By David Berman
There isn’t any love for the U.S. dollar these days, but love is the last thing you should want when you’re shopping for an investment. Distrust is preferable, maybe even hate – and that is why the beaten up greenback should beckon Canadian equity investors.
With the Canadian dollar comfortably above par against the U.S. dollar, our money goes a lot further in the United States right now, and the stock market is no exception. A U.S. stock that could have been bought for $15 (Canadian) just eight years ago – when the loonie was in the dumps – is now on sale for about $10, all else being equal.
Yet, despite such bargains, you really get the sense that many investors are reluctant to expose themselves to a currency that is clearly losing the popularity contest, but could just as easily rebound.
According to the latest fund-flow statistics from the Investment Funds Institute of Canada, Canadians held $20.5-billion worth of U.S. equity funds in January. That’s up about 20 per cent over the previous 12 months, but is still a small number.
In comparison, Canadian investors had nearly seven times more money parked in domestic equity funds and about three times more money in global equity funds. U.S. equity funds accounted for only 3.4 per cent of total fund assets (excluding money market funds), making U.S. stocks look like fringe elements in a typical portfolio.
It shouldn’t be this way. The U.S. dollar has already fallen about 40 per cent against the Canadian dollar over the past decade. It seems likely that the worst of the freefalling is over, given that the factors that drove the dollar down – including massive deficits and stimulative monetary policies – will probably move in reverse as the economy improves.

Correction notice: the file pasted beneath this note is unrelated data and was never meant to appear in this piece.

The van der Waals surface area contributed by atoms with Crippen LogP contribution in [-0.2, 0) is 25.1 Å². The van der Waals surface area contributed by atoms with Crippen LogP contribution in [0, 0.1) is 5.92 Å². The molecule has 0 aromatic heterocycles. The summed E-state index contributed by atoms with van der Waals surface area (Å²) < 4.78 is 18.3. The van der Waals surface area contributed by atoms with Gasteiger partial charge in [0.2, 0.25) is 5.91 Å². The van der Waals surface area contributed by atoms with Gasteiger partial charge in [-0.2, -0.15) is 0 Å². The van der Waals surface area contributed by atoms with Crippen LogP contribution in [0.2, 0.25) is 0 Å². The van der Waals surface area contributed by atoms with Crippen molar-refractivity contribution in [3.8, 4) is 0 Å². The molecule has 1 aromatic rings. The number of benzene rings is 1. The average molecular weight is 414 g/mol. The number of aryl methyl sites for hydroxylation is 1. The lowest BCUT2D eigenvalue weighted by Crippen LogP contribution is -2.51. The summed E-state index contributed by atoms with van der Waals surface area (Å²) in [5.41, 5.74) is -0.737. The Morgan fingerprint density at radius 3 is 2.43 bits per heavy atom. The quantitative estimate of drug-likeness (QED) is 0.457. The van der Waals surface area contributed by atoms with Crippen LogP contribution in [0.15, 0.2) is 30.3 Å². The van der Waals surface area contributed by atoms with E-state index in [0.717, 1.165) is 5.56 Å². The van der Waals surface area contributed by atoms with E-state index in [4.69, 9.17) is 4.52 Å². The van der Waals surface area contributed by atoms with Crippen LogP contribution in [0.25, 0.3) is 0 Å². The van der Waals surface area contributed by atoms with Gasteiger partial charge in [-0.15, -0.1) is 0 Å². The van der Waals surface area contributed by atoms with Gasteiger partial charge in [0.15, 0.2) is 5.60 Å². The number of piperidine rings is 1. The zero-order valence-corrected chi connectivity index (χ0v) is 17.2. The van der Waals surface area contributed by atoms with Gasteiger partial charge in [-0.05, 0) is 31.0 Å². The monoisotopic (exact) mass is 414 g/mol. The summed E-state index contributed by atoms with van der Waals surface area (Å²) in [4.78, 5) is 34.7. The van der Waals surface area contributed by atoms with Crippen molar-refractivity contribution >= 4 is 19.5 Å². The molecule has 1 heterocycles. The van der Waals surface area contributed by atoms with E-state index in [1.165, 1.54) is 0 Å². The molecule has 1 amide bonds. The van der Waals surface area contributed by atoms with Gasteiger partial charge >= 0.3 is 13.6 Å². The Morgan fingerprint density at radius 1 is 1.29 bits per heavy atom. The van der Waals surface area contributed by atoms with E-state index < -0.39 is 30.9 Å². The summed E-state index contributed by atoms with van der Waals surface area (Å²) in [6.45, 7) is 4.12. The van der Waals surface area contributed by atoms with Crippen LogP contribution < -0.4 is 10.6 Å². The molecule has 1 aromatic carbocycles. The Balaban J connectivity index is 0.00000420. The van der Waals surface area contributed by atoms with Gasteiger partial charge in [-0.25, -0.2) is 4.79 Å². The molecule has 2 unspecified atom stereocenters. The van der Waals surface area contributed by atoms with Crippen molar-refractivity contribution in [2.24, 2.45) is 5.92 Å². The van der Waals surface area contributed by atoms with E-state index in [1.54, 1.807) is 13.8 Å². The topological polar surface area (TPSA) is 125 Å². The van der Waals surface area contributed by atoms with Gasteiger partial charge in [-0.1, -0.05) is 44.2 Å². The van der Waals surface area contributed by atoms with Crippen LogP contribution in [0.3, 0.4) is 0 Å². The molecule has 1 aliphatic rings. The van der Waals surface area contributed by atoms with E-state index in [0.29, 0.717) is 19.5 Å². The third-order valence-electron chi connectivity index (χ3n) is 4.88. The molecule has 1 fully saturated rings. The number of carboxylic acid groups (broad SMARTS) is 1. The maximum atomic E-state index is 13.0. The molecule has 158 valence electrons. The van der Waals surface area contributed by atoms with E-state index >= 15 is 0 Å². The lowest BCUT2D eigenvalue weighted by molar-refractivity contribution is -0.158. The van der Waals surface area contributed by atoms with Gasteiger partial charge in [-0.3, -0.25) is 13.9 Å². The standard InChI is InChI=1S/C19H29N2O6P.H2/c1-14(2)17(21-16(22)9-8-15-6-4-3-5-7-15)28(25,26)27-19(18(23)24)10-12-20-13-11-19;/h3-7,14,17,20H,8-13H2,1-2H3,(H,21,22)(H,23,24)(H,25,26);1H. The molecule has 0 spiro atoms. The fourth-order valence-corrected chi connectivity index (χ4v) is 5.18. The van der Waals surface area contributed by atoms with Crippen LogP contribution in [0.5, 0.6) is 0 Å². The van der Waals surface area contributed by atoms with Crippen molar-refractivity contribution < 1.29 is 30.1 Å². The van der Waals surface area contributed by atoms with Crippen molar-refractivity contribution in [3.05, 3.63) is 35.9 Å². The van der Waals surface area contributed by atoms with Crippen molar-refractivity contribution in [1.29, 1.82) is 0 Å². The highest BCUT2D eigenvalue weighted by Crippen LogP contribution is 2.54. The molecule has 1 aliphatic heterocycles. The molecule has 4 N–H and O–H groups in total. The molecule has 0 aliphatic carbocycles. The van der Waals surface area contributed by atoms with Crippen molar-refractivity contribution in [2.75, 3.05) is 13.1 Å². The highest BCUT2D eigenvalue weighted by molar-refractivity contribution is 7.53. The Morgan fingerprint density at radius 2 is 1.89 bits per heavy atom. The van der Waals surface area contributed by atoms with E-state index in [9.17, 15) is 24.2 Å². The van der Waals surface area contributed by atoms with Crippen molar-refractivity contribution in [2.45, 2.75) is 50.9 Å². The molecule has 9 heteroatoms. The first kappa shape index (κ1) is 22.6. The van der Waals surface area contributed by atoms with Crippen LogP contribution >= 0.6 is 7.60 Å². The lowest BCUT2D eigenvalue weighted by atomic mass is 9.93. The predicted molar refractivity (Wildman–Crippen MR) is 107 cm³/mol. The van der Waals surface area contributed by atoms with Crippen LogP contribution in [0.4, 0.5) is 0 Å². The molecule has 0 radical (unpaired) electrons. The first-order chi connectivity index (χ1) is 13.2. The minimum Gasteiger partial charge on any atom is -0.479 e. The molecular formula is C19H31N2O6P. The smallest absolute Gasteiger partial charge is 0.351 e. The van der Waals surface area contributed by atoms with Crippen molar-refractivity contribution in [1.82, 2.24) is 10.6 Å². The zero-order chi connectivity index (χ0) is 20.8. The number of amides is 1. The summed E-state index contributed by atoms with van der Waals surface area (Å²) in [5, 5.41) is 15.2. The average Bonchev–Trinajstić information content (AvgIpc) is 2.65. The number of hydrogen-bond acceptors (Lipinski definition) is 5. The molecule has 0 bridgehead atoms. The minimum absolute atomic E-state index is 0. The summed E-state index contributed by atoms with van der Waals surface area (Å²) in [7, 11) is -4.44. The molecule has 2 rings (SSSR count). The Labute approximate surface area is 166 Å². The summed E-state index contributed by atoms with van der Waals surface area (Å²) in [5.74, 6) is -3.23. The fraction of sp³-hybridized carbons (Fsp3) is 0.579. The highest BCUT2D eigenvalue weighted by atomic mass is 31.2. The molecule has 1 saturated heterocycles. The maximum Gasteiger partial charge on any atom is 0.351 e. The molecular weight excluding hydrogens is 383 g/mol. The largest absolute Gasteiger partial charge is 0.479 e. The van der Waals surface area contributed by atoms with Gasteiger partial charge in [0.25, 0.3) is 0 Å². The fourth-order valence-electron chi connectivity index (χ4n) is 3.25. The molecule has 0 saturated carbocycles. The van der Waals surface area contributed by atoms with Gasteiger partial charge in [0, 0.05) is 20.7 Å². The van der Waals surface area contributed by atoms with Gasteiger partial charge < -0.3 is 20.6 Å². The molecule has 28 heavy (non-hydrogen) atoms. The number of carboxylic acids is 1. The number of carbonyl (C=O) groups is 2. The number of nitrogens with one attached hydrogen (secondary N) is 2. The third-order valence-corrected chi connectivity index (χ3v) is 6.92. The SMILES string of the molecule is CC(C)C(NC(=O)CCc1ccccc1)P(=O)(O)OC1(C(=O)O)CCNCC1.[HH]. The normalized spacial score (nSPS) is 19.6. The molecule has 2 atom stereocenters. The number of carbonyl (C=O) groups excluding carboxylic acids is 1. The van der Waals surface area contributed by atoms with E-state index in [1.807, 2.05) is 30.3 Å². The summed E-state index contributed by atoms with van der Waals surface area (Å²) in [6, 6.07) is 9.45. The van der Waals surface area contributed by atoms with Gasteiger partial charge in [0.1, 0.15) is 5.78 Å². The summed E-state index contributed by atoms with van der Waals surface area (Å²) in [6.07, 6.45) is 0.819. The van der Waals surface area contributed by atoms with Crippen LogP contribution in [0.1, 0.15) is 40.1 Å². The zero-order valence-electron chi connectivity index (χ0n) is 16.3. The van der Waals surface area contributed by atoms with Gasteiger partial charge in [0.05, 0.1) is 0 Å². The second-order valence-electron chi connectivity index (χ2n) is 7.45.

Meanwhile, U.S. stocks provide exposure to many of the best companies in the world, even if you invest through a broad index such as the S&P 500. On average, about half the sales for companies within this index come from overseas markets, which gives investors some protection against currency fluctuations anyway.
For example, Coca-Cola’s (NYSE:KO) international sales are nearly 70% of total revenues. For Pfizer Inc. (NYSE:PFE), the number is 57%. And for Intel Corp. (NASDAQ:INTC) it is about 80%. If the U.S. dollar weakens further, the value of these non-U.S. sales increases – potentially driving earnings and share prices higher.
Bespoke Investment Group last week found that U.S. stocks with the most international exposure have been outperforming their more domestic-oriented peers so far this year, suggesting that this approach to international revenues has been unfolding according to plan.
And if the U.S. dollar strengthens as the country gets its finances in order? Even better: U.S. stocks in Canadian-dollar terms will be worth more, and so will their dividends.